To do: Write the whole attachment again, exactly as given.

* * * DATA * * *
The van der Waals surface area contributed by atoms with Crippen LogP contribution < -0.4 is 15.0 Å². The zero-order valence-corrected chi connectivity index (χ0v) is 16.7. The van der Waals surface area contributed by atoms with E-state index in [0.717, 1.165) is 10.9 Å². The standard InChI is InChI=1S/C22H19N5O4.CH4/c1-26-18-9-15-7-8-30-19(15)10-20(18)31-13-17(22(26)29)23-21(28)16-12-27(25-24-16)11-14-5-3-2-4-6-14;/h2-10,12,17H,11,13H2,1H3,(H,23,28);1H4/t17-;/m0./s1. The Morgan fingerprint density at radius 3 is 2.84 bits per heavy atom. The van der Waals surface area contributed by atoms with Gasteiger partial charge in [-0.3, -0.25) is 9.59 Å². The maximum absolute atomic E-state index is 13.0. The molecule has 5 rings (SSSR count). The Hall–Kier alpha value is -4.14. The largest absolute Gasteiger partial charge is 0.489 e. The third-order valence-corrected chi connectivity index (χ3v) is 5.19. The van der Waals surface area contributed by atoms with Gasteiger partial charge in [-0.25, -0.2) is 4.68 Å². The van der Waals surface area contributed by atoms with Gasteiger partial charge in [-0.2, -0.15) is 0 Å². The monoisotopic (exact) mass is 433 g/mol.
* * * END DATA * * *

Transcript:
The van der Waals surface area contributed by atoms with Crippen LogP contribution < -0.4 is 15.0 Å². The zero-order valence-corrected chi connectivity index (χ0v) is 16.7. The van der Waals surface area contributed by atoms with E-state index in [0.717, 1.165) is 10.9 Å². The standard InChI is InChI=1S/C22H19N5O4.CH4/c1-26-18-9-15-7-8-30-19(15)10-20(18)31-13-17(22(26)29)23-21(28)16-12-27(25-24-16)11-14-5-3-2-4-6-14;/h2-10,12,17H,11,13H2,1H3,(H,23,28);1H4/t17-;/m0./s1. The Morgan fingerprint density at radius 3 is 2.84 bits per heavy atom. The van der Waals surface area contributed by atoms with Gasteiger partial charge in [-0.3, -0.25) is 9.59 Å². The maximum absolute atomic E-state index is 13.0. The molecule has 5 rings (SSSR count). The Hall–Kier alpha value is -4.14. The largest absolute Gasteiger partial charge is 0.489 e. The third-order valence-corrected chi connectivity index (χ3v) is 5.19. The van der Waals surface area contributed by atoms with Gasteiger partial charge in [-0.25, -0.2) is 4.68 Å². The van der Waals surface area contributed by atoms with Gasteiger partial charge in [-0.2, -0.15) is 0 Å². The monoisotopic (exact) mass is 433 g/mol.